photo by Nathan Watkins
I never thought I would write a blog post on the use of two cameras. To me it is a no brainer, two are better than one. For many of you , it is the same. Some of you will not have thought about it, as I found out this past workshop. On the Tibet workshop two people said they were actually surprised to see me shooting two cameras at a time, meaning carrying two cameras through out the day. When they looked at my packing list, they assumed I listed the “extra” camera body as a backup. So to see me carrying and shooting both cameras was new to them. I guess I made the assumption that everybody knew why I take two bodies on a trip. Well, you know what they say about assuming?
I know for many of you shooting two camera bodies is a dream. You are doing well just to have the one DSLR camera, let alone a second body. I know this because I used to be in the same place. The first time I had two camera bodies was after I inherited my father’s old EOS SLR (film). I used to take it on trips as a standby in case my first camera failed. This certainly is one of the reasons to have two bodies. It was only a year or two back when David duChemin and I were leading a Lumen Dei in Ladakh when one of his 5Ds quit working. It just bricked up and became a paper weight. Fortunately for him he had a second body he was shooting with. This happens more often than one would imagine. And given Murphy’s timing, it always happens at the worst possible opportunity, like on a workshop or an assignment. However, by having a second body on-hand I am assured of being able to keep shooting without a hic-up.
There are a myriad of other reasons to shoot two bodies, not the least of which is dust. In the days when we shot film, there was less of a problem with dust entering the camera when we switched out lenses. It happened, but generally it was not the issue that it is today. Today, when we take a lens off the body it exposes the sensor to the elements. Sensors get a slight electrostatic build up on them so that if dust comes anywhere near it, it seems to be sucked in and glued to it, making it almost impossible to blow off. When I find myself shooting in deserts like Ladakh or the Tibetan plateau dust is always an issue. By shooting two bodies with a varied lens option makes changing lenses less needed and minimizes the chance of dust on the sensors. This is not to say that you won’t change a lens, and when you do, that it won’t be in the dusty desert. It is just that you will do it less often. Making less opportunities for dust to come into contact with your sensors.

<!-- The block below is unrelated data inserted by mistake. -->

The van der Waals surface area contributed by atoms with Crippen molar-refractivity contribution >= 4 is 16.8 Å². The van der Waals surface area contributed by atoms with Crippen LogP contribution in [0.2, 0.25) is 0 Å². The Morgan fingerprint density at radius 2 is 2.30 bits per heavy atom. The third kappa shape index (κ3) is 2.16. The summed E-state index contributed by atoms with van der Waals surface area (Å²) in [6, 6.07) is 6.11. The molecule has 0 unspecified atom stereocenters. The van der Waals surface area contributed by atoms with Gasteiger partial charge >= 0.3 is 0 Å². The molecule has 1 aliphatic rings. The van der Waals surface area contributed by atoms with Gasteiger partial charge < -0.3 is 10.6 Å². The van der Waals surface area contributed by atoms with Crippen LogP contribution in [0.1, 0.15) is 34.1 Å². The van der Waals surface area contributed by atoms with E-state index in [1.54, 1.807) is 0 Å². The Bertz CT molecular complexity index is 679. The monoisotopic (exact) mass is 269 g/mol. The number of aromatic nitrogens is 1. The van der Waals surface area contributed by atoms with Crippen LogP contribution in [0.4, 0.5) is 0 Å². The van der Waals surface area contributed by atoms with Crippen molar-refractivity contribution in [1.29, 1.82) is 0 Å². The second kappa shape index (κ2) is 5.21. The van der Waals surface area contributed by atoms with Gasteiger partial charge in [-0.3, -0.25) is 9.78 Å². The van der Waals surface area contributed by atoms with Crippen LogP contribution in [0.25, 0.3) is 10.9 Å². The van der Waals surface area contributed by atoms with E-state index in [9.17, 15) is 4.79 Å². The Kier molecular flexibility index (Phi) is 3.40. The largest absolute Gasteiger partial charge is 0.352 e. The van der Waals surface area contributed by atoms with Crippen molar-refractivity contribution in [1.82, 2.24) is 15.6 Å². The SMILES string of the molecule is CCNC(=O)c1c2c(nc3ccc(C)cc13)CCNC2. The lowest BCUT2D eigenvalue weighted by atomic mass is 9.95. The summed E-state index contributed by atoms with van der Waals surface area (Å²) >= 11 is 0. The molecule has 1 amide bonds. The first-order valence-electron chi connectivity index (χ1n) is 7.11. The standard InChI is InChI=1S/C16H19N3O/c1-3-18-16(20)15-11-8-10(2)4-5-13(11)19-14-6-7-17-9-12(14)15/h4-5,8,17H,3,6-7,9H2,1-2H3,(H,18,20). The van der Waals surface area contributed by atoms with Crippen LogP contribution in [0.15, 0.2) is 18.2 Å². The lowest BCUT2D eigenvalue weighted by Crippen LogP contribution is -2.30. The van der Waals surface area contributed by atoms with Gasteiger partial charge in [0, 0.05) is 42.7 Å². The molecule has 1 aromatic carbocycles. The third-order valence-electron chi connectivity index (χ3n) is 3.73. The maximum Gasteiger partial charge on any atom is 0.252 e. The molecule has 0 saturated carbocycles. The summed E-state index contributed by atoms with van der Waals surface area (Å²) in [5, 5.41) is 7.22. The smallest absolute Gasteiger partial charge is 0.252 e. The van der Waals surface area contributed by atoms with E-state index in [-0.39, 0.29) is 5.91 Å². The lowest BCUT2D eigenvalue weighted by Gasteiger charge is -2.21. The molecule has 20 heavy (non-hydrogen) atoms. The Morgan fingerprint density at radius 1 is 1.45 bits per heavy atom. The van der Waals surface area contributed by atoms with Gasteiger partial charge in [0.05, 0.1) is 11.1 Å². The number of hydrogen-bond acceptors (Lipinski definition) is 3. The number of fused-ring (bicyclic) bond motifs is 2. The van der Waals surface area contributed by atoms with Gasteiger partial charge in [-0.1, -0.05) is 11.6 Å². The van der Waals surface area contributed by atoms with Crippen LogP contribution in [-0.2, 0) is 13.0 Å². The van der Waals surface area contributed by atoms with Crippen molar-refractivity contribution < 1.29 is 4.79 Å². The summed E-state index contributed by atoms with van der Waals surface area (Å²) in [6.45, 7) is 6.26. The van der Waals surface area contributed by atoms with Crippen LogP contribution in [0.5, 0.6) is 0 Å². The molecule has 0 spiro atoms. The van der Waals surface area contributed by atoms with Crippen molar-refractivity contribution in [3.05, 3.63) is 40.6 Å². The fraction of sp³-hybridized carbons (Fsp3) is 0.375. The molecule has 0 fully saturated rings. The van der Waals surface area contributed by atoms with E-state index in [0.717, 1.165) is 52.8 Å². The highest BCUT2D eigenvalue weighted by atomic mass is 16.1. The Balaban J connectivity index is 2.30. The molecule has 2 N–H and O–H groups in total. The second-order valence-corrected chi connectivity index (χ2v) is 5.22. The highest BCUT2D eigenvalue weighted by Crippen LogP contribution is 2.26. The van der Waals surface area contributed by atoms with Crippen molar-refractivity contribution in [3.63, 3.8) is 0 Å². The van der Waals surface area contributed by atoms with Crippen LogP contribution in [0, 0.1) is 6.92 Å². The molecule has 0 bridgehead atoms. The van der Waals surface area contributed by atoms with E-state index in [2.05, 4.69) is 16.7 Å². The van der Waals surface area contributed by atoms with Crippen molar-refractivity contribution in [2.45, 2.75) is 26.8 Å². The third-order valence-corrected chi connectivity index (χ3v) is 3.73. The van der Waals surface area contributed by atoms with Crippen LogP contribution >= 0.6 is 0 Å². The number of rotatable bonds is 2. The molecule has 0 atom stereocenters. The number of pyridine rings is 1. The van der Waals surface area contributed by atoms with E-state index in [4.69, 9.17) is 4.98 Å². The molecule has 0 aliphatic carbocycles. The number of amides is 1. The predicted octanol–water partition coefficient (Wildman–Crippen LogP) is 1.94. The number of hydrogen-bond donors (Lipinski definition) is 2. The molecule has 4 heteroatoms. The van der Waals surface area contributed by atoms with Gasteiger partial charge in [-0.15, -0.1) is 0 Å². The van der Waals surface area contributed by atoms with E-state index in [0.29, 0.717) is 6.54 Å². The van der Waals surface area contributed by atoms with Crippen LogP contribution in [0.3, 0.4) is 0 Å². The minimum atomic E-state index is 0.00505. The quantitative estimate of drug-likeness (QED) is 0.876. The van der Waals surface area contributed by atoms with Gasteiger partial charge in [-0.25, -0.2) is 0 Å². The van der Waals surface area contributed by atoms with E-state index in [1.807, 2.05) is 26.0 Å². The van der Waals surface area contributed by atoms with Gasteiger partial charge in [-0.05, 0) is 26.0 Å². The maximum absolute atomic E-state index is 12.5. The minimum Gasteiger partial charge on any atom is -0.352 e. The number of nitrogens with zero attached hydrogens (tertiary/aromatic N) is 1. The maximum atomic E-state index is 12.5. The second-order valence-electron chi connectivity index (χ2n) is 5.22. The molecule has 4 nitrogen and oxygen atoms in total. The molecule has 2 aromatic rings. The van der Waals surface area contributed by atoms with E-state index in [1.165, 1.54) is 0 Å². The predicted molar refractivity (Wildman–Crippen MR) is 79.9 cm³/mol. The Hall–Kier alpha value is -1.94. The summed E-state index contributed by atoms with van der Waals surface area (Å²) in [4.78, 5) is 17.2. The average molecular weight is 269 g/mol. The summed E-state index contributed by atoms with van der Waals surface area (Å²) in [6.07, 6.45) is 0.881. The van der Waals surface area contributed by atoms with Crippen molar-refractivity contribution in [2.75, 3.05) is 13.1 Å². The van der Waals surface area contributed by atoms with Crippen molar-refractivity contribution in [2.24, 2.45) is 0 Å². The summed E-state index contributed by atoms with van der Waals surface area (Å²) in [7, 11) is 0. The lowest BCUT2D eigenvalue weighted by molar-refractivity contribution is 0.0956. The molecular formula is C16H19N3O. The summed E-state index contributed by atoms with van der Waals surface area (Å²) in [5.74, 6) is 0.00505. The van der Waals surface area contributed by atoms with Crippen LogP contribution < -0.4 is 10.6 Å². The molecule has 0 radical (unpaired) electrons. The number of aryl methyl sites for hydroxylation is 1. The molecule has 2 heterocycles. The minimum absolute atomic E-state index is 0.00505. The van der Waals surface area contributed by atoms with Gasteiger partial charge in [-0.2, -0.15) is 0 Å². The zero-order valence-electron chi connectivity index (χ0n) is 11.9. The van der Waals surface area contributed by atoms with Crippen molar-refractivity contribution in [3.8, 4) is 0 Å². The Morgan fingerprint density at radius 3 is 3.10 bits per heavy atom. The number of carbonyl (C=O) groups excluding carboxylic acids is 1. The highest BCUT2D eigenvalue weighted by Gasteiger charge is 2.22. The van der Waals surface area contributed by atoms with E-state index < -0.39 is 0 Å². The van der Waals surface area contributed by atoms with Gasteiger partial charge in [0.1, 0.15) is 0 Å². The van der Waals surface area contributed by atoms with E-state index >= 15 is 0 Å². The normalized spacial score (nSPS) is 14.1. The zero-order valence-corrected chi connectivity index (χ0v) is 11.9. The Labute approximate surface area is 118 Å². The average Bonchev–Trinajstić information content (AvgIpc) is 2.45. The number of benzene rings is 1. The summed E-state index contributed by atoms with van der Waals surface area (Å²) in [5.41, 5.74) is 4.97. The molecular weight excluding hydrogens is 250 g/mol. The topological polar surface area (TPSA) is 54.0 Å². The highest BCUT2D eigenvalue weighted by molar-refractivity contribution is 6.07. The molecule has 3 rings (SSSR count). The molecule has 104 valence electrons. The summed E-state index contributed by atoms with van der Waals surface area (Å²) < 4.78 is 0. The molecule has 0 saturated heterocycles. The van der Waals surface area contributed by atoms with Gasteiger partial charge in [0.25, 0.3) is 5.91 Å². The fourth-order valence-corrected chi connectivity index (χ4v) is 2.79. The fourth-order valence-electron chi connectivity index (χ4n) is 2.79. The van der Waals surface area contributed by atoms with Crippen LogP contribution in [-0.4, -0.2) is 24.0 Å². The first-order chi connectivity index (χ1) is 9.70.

Dust can make the best photographer look sloppy and unprofessional. Rollover the dusty image below. Fortunately Lightroom’s clone tool can be a huge help.
Two cameras don’t only help with dust. There are countless stories by countless photographers of shots that they have lost while switching lenses. When I carry two bodies throughout the day my general setup is to have on my right side my camera with my 16-35 mm 2.8 attached and on the left side a lens that will be a little longer. Usually it is either my 85 mm 1.2 or my 70–200 mm 2.8. This set up allows me to have quite a variety of focal length to choose from. If you are an avid reader of this blog you might think the 85 mm is my go to lens. In fact it is not, the 16–35 2.8 is that lens. By having a wide and a mid-range telephoto on each camera I’m ready for just about anything that I run across.
Ruggedly handsome but reassuringly self-deprecating international travel photographer Gavin Gough covered in coloured powder during Holi Festival Celebrations, India.
Copyright © Lesley Fisher
So how the heck do you shoot with two cameras…realistically? Don’t they crash into each other? Some folks use a traditional strap and put one camera around their neck and the other on their left or right shoulder. This has worked for years and many people are quite comfortable with it. My good friend, Gavin Gough for one. Gavin has shot like this for years. Above you see him shooting with a camera on each shoulder. You need strong broad manly shoulders like Gavin’s to pull this off or they will keep falling off. I guess I have too bad of a posture for this set up. So I have gone with the easy route. I use the Blackrapid R-Strap Double.
Me, my R-Strap Double and my Think Tank Photo MM Wired Up 20.
photo by Marco Ryan, Cairo Photo School
This setup insures the cameras stay put, right where they belong, on my shoulders. They are a little shorter than arms length to keep them from touching the ground when I squat or kneel down to shoot. They only real downsides I have found to this system are two things. One is the strap connector screws into the tripod socket on the camera. Thus making uses of the tripod socket useless for what it was intended for. This is a pain when you want to use both the strap and later shoot on a tripod. So I have gone back, yet again, to using a small piece of sheathed climbing rope to connect the straps to the locking clip on the strap (unlike in the photo above, where I am using the connector in the socket). The other is they are a pain to put on and take off at times. Like going to lunch or getting in and out of a car or taxi. But, outside of those small things, I find the R-Strap Double to be a huge asset when shooting two cameras. I can’t recommend them enough.
So when it come to shooting one camera body or two, I say, two is always better than one!
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Learn more about these fantastic workshop opportunities:
- Kashmir Valley Photo Trek and Workshop - June 8- 15, 2015
- Photography Tour of Bhutan - Sept. 18 - Oct. 10, 2015